After decades observing the inner-workings of local government, I don’t believe anything I hear and only half of what I see – never more evident than when I mix Kaopectate with three-fingers of strong Irish whiskey and gawp at what passes for a Volusia County Council meeting. . .
Over time, political power – whether elected or appointed – comes to see itself as infallible, unwilling to admit mistakes or accept responsibility for their individual and collective acts and oversights.
As an example, for years, Volusia County residents have warned their elected representatives of the inherent danger of over-development – inadequate transportation infrastructure, utilities, potable water, emergency services and the devastating impacts on our sensitive environment.
We have demanded moratoriums, asked them to stop making willy-nilly changes to comprehensive plans, sought adequate impact fees and a transparent permitting process.
Instead, our elected officials callously ignore our legitimate concerns for the future, and our diminishing quality of life, while flippantly approving any amendment to the rules and regulations that might benefit their campaign contributors in the real estate development industry – giving us the “Hear no evil. See no evil. Speak no evil.” treatment as thousands of new homes and commercial properties continue to sprout like weeds.
Then, when the effects can no longer be ignored, our omnipotent elected monarchy arrogantly tell us their idea of unrestrained growth is inevitable – so, get used to it.
Don’t take my word for it.
Examine the impacts of Margaritaville, the faux beach community in the pine scrub west of I-95 that sits directly atop our aquifer recharge area, the sprawling Mosaic, and the proposed Avalon Park Daytona – which plans to develop some 10,000 residential properties and massive commercial space literally on the southwest border of Ormond Beach – or drastic changes to the Plantation Oaks subdivision that threatens to forever alter our precious natural amenity known as The Loop.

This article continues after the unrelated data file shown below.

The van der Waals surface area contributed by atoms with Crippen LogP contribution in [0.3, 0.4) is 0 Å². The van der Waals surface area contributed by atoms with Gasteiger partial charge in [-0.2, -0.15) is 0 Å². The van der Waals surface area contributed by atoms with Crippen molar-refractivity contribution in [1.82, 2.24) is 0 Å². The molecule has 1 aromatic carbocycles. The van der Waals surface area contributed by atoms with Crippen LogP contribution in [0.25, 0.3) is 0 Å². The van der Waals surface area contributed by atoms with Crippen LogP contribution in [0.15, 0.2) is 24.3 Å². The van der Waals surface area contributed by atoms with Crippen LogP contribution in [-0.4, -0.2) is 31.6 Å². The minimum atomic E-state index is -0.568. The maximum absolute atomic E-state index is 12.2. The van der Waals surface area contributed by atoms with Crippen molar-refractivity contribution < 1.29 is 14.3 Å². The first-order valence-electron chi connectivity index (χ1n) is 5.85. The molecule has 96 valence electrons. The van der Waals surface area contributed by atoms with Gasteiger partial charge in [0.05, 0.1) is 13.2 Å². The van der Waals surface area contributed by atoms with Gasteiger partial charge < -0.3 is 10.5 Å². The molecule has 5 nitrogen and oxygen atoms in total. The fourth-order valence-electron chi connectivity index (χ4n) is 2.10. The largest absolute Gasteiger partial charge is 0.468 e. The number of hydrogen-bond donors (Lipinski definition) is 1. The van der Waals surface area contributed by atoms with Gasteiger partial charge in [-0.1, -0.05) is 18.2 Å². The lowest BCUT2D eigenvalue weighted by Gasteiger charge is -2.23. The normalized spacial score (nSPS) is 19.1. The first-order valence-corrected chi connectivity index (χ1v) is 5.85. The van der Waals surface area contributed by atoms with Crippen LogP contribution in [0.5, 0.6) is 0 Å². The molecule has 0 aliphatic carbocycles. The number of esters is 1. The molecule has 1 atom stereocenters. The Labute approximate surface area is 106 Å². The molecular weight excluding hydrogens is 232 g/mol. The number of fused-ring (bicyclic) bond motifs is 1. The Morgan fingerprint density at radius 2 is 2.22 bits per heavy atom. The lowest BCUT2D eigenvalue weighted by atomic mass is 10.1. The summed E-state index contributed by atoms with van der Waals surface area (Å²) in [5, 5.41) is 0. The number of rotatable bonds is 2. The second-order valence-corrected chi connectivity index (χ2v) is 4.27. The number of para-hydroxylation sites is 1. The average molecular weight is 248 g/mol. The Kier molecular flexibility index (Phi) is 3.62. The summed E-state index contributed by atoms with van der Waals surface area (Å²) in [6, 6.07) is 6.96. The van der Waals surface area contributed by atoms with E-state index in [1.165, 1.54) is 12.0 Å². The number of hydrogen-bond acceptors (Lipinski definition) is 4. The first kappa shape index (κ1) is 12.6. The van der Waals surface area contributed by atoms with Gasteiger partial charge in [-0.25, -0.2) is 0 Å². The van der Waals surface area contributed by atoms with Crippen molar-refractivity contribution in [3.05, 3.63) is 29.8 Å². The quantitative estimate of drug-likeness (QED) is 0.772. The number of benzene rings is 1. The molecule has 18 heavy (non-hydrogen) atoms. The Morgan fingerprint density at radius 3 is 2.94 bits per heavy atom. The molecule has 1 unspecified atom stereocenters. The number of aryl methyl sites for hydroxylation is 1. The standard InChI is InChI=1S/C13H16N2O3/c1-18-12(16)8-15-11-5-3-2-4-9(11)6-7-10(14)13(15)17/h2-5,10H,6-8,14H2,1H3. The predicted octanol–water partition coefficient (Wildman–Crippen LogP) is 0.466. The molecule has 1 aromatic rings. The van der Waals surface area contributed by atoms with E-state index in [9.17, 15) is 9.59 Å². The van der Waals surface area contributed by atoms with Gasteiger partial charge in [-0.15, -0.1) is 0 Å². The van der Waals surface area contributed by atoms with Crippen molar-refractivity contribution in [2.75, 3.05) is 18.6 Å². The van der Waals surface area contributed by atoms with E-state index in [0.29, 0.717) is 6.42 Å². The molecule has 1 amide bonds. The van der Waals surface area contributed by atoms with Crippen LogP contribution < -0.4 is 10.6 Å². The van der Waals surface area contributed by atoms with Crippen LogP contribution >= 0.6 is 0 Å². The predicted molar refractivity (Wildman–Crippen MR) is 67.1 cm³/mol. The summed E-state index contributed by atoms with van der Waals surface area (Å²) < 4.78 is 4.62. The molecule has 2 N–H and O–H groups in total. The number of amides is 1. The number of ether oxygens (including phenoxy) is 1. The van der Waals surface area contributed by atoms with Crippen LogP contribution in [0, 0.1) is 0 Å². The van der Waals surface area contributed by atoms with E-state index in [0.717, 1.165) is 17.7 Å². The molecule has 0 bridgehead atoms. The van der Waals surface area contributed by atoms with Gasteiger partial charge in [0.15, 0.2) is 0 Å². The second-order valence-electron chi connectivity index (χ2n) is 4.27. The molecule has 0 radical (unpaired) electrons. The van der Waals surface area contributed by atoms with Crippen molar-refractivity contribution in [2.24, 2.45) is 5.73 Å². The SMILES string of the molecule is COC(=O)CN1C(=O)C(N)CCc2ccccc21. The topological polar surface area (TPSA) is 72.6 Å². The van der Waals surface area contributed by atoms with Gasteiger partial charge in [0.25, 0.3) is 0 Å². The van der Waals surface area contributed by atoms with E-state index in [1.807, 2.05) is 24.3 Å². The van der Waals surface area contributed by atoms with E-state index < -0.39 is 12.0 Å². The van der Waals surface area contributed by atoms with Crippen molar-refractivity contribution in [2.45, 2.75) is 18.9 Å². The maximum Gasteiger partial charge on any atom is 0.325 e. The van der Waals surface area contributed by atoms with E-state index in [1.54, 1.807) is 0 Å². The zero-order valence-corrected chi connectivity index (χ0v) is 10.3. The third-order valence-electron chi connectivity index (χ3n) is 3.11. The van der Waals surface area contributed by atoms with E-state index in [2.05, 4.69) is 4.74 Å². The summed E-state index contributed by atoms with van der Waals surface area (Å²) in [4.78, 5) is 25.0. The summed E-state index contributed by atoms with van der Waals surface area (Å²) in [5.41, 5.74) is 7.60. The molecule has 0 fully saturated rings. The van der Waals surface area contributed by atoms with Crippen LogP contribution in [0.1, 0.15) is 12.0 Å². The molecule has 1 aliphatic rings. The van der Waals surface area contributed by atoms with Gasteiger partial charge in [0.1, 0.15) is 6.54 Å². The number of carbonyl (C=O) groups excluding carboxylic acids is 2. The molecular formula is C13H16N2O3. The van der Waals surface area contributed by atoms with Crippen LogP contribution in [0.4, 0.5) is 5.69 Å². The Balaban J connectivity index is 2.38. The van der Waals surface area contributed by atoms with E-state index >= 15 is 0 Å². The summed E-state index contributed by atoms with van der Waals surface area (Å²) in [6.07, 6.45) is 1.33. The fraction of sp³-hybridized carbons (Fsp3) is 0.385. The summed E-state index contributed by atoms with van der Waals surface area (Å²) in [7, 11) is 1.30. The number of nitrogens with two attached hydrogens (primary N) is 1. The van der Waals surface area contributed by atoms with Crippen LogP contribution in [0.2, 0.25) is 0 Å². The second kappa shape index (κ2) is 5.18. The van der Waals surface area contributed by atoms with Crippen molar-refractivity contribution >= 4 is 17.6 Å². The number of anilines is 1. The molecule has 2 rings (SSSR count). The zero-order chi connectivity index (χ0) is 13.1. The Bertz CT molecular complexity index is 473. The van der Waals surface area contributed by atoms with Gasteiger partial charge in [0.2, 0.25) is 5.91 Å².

When we attempt to provide input to our elected officials, we are marginalized, made to feel unwelcome in the people’s chamber, and curtly reminded of our station – where our remarks must be laser focused on one individual in a crowded room, and time limitations are placed on our ability to participate in government – while those who asked for our sacred vote haughtily ignore our questions, refusing to even acknowledge our presence.
Recently, I was disturbed by the Volusia County Council’s unanimous decision to promote Interim County Attorney Mike Dyer to the permanent position in that patented “tell ‘em one thing, do another” sleight of hand that always keeps their constituents guessing.
Look, I’m certain Mr. Dyer is capable of performing the role – after a lackluster tour at the Volusia County School Board – the lifelong member of Volusia’s good ‘ol boys club was welcomed back to county government, got his nose firmly up all the right backsides, then embedded himself like a blacklegged tick.
In January, following a politically motivated bloodbath in the County Attorney’s Office, the council placed Dyer in the temporary role. At that time, we were promised that the full-time position would only be filled following a transparent nationwide search.
To his credit, at the time, Councilman Ben Johnson shared concern that appointing Dyer as interim might give the impression that, if Dyer is eventually chosen as the permanent county attorney, that the decision was a “foregone conclusion.”
Of course, our concerns were assuaged by Councilwoman Deb Denys who assured us the process to select our new county attorney would by transparent – and “discussed publicly.”
No search. No discussion. No transparency. A foregone conclusion.
On Tuesday, Mr. Dyer’s incredibly lucrative and open-ended contract – which was “negotiated” by an outside Orlando-based law firm which does contract legal work for Volusia County (?) – was unanimously approved by the council.
When Councilwoman Heather Post attempted to protect the interests of taxpayers by seeking the mere discussion of a salary cap to ensure that the other foregone conclusion inherent to the position – an automatic annual pay increase – doesn’t get out of control, the silence from her “colleagues” was deafening.
Now, the politicization of the County Attorney’s Office can begin in earnest. . .